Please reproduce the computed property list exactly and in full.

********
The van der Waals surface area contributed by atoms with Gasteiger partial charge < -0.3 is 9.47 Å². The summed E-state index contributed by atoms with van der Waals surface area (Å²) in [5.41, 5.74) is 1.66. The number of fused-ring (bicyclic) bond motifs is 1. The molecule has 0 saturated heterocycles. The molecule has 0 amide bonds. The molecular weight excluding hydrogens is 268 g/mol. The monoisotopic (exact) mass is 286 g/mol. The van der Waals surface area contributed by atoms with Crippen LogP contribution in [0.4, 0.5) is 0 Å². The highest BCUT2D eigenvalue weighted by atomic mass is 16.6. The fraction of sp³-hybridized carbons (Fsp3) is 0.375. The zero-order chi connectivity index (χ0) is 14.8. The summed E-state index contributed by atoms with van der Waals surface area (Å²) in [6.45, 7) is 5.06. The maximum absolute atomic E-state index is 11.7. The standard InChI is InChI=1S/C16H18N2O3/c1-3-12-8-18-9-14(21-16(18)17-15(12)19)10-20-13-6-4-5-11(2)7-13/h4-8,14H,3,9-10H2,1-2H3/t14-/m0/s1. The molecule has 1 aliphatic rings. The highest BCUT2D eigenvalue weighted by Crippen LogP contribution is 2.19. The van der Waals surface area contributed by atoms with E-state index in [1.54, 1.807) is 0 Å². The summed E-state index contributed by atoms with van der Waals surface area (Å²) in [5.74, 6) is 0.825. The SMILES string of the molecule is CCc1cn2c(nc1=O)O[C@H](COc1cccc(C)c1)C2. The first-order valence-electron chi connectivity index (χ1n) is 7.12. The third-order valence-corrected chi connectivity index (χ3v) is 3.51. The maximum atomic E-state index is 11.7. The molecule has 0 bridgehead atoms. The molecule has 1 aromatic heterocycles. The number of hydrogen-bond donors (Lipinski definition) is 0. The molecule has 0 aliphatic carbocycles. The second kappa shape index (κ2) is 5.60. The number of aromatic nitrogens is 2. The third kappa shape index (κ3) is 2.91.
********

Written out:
The van der Waals surface area contributed by atoms with Gasteiger partial charge < -0.3 is 9.47 Å². The summed E-state index contributed by atoms with van der Waals surface area (Å²) in [5.41, 5.74) is 1.66. The number of fused-ring (bicyclic) bond motifs is 1. The molecule has 0 saturated heterocycles. The molecule has 0 amide bonds. The molecular weight excluding hydrogens is 268 g/mol. The monoisotopic (exact) mass is 286 g/mol. The van der Waals surface area contributed by atoms with Crippen LogP contribution in [0.4, 0.5) is 0 Å². The highest BCUT2D eigenvalue weighted by atomic mass is 16.6. The fraction of sp³-hybridized carbons (Fsp3) is 0.375. The zero-order chi connectivity index (χ0) is 14.8. The summed E-state index contributed by atoms with van der Waals surface area (Å²) in [6.45, 7) is 5.06. The maximum absolute atomic E-state index is 11.7. The standard InChI is InChI=1S/C16H18N2O3/c1-3-12-8-18-9-14(21-16(18)17-15(12)19)10-20-13-6-4-5-11(2)7-13/h4-8,14H,3,9-10H2,1-2H3/t14-/m0/s1. The molecule has 1 aliphatic rings. The highest BCUT2D eigenvalue weighted by Crippen LogP contribution is 2.19. The van der Waals surface area contributed by atoms with E-state index in [1.54, 1.807) is 0 Å². The summed E-state index contributed by atoms with van der Waals surface area (Å²) in [5.74, 6) is 0.825. The SMILES string of the molecule is CCc1cn2c(nc1=O)O[C@H](COc1cccc(C)c1)C2. The first-order valence-electron chi connectivity index (χ1n) is 7.12. The third-order valence-corrected chi connectivity index (χ3v) is 3.51. The maximum atomic E-state index is 11.7. The molecule has 0 bridgehead atoms. The molecule has 1 aromatic heterocycles. The number of hydrogen-bond donors (Lipinski definition) is 0. The molecule has 0 aliphatic carbocycles. The second kappa shape index (κ2) is 5.60. The number of aromatic nitrogens is 2. The third kappa shape index (κ3) is 2.91.